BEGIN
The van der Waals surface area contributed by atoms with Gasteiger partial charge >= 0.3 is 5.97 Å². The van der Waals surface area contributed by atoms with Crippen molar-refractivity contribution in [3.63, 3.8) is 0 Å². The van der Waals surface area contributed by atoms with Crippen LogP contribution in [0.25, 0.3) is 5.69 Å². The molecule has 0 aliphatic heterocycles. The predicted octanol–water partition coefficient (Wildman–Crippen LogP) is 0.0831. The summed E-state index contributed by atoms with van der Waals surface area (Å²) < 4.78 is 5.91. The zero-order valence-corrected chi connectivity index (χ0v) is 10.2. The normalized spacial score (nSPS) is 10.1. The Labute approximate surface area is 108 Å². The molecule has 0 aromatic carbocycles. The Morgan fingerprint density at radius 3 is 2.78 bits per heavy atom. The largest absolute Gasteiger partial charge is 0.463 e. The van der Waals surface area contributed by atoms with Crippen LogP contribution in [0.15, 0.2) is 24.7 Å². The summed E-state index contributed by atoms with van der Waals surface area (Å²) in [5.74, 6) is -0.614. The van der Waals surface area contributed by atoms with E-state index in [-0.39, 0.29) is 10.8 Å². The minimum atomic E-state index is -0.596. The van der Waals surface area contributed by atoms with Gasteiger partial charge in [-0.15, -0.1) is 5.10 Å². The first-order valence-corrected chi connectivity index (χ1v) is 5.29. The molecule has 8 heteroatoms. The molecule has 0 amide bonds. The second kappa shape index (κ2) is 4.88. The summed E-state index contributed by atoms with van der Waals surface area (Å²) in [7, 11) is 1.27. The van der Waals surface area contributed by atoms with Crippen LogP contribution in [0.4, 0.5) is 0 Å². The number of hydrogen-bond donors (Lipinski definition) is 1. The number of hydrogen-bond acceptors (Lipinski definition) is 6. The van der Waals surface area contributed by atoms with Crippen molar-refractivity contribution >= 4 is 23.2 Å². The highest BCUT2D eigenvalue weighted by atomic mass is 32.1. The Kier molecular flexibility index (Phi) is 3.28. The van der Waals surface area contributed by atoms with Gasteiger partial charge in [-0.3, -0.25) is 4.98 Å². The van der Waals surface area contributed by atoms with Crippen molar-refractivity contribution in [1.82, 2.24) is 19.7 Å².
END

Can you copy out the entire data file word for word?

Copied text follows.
The van der Waals surface area contributed by atoms with Gasteiger partial charge >= 0.3 is 5.97 Å². The van der Waals surface area contributed by atoms with Crippen molar-refractivity contribution in [3.63, 3.8) is 0 Å². The van der Waals surface area contributed by atoms with Crippen LogP contribution in [0.25, 0.3) is 5.69 Å². The molecule has 0 aliphatic heterocycles. The predicted octanol–water partition coefficient (Wildman–Crippen LogP) is 0.0831. The summed E-state index contributed by atoms with van der Waals surface area (Å²) < 4.78 is 5.91. The zero-order valence-corrected chi connectivity index (χ0v) is 10.2. The normalized spacial score (nSPS) is 10.1. The Labute approximate surface area is 108 Å². The molecule has 0 aromatic carbocycles. The Morgan fingerprint density at radius 3 is 2.78 bits per heavy atom. The largest absolute Gasteiger partial charge is 0.463 e. The van der Waals surface area contributed by atoms with Crippen LogP contribution in [0.15, 0.2) is 24.7 Å². The summed E-state index contributed by atoms with van der Waals surface area (Å²) in [5.74, 6) is -0.614. The van der Waals surface area contributed by atoms with E-state index in [-0.39, 0.29) is 10.8 Å². The minimum atomic E-state index is -0.596. The van der Waals surface area contributed by atoms with Gasteiger partial charge in [-0.15, -0.1) is 5.10 Å². The first-order valence-corrected chi connectivity index (χ1v) is 5.29. The molecule has 8 heteroatoms. The molecule has 0 amide bonds. The second kappa shape index (κ2) is 4.88. The summed E-state index contributed by atoms with van der Waals surface area (Å²) in [7, 11) is 1.27. The van der Waals surface area contributed by atoms with Crippen LogP contribution in [0.4, 0.5) is 0 Å². The number of hydrogen-bond donors (Lipinski definition) is 1. The number of hydrogen-bond acceptors (Lipinski definition) is 6. The van der Waals surface area contributed by atoms with Crippen molar-refractivity contribution >= 4 is 23.2 Å². The highest BCUT2D eigenvalue weighted by atomic mass is 32.1. The Kier molecular flexibility index (Phi) is 3.28. The van der Waals surface area contributed by atoms with Gasteiger partial charge in [-0.3, -0.25) is 4.98 Å². The van der Waals surface area contributed by atoms with Crippen molar-refractivity contribution in [1.82, 2.24) is 19.7 Å².